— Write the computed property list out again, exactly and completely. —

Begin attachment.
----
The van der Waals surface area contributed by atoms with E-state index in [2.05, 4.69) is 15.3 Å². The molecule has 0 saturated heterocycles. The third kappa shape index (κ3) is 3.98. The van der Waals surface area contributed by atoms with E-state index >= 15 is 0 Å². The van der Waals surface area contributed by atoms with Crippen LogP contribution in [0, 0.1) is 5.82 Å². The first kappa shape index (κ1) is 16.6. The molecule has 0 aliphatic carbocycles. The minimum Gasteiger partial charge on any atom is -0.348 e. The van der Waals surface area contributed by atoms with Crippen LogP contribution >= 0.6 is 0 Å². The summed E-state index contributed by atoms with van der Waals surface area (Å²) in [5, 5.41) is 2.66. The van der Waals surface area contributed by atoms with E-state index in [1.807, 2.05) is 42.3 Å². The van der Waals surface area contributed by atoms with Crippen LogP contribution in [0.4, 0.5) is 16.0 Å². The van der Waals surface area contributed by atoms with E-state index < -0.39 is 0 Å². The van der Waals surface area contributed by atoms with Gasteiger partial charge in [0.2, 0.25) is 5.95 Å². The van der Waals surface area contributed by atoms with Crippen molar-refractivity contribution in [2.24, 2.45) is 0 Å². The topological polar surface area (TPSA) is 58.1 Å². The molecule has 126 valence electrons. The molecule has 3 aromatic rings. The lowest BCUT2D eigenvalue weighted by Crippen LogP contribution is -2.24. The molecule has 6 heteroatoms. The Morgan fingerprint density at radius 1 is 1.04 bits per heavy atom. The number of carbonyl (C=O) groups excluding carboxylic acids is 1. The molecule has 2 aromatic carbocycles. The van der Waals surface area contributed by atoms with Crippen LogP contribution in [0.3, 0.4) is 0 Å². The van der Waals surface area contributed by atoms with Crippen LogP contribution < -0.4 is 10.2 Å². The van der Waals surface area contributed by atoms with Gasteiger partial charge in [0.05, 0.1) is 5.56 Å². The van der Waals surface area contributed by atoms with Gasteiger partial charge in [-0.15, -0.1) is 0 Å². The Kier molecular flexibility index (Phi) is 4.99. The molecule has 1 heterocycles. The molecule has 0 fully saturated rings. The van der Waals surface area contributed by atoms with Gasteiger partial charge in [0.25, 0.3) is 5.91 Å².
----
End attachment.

The van der Waals surface area contributed by atoms with E-state index in [2.05, 4.69) is 15.3 Å². The molecule has 0 saturated heterocycles. The third kappa shape index (κ3) is 3.98. The van der Waals surface area contributed by atoms with E-state index >= 15 is 0 Å². The van der Waals surface area contributed by atoms with Crippen LogP contribution in [0, 0.1) is 5.82 Å². The first kappa shape index (κ1) is 16.6. The molecule has 0 aliphatic carbocycles. The minimum Gasteiger partial charge on any atom is -0.348 e. The van der Waals surface area contributed by atoms with Crippen LogP contribution >= 0.6 is 0 Å². The summed E-state index contributed by atoms with van der Waals surface area (Å²) in [5, 5.41) is 2.66. The van der Waals surface area contributed by atoms with E-state index in [1.807, 2.05) is 42.3 Å². The van der Waals surface area contributed by atoms with Crippen LogP contribution in [0.4, 0.5) is 16.0 Å². The van der Waals surface area contributed by atoms with E-state index < -0.39 is 0 Å². The van der Waals surface area contributed by atoms with Gasteiger partial charge in [0.2, 0.25) is 5.95 Å². The van der Waals surface area contributed by atoms with Crippen molar-refractivity contribution in [2.24, 2.45) is 0 Å². The topological polar surface area (TPSA) is 58.1 Å². The molecule has 126 valence electrons. The molecule has 3 aromatic rings. The lowest BCUT2D eigenvalue weighted by Crippen LogP contribution is -2.24. The molecule has 6 heteroatoms. The Morgan fingerprint density at radius 1 is 1.04 bits per heavy atom. The number of carbonyl (C=O) groups excluding carboxylic acids is 1. The molecule has 2 aromatic carbocycles. The van der Waals surface area contributed by atoms with Crippen LogP contribution in [0.3, 0.4) is 0 Å². The van der Waals surface area contributed by atoms with Crippen LogP contribution < -0.4 is 10.2 Å². The van der Waals surface area contributed by atoms with Gasteiger partial charge in [0.05, 0.1) is 5.56 Å². The van der Waals surface area contributed by atoms with Gasteiger partial charge in [-0.15, -0.1) is 0 Å². The Kier molecular flexibility index (Phi) is 4.99. The molecule has 1 heterocycles. The molecule has 0 fully saturated rings. The van der Waals surface area contributed by atoms with Gasteiger partial charge in [0.25, 0.3) is 5.91 Å².